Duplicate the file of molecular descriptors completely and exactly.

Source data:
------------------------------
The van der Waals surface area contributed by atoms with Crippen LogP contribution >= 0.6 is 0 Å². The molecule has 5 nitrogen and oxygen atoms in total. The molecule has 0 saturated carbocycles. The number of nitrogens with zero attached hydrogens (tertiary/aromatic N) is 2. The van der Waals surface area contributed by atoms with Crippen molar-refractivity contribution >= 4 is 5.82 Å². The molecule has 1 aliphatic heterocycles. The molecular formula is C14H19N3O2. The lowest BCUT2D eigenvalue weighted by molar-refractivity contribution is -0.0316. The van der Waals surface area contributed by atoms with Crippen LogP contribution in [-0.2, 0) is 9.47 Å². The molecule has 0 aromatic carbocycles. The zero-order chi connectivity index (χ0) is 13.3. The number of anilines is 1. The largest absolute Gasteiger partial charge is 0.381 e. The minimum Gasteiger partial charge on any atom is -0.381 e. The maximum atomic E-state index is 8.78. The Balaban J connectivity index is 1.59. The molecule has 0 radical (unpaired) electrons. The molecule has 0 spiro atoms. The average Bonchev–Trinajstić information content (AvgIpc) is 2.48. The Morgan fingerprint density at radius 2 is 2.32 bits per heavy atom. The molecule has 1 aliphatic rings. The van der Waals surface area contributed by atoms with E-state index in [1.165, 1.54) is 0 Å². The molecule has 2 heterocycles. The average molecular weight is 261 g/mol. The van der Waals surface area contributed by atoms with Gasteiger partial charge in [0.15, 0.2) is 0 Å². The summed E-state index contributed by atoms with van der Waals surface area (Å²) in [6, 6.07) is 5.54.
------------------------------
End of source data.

The van der Waals surface area contributed by atoms with Crippen LogP contribution >= 0.6 is 0 Å². The molecule has 5 nitrogen and oxygen atoms in total. The molecule has 0 saturated carbocycles. The number of nitrogens with zero attached hydrogens (tertiary/aromatic N) is 2. The van der Waals surface area contributed by atoms with Crippen molar-refractivity contribution >= 4 is 5.82 Å². The molecule has 1 aliphatic heterocycles. The molecular formula is C14H19N3O2. The lowest BCUT2D eigenvalue weighted by molar-refractivity contribution is -0.0316. The van der Waals surface area contributed by atoms with Crippen LogP contribution in [-0.2, 0) is 9.47 Å². The molecule has 0 aromatic carbocycles. The zero-order chi connectivity index (χ0) is 13.3. The number of anilines is 1. The largest absolute Gasteiger partial charge is 0.381 e. The minimum Gasteiger partial charge on any atom is -0.381 e. The maximum atomic E-state index is 8.78. The Balaban J connectivity index is 1.59. The molecule has 0 radical (unpaired) electrons. The molecule has 0 spiro atoms. The average Bonchev–Trinajstić information content (AvgIpc) is 2.48. The Morgan fingerprint density at radius 2 is 2.32 bits per heavy atom. The molecule has 1 aliphatic rings. The van der Waals surface area contributed by atoms with E-state index in [1.165, 1.54) is 0 Å². The molecule has 2 heterocycles. The average molecular weight is 261 g/mol. The van der Waals surface area contributed by atoms with Gasteiger partial charge in [0.15, 0.2) is 0 Å². The summed E-state index contributed by atoms with van der Waals surface area (Å²) in [6, 6.07) is 5.54.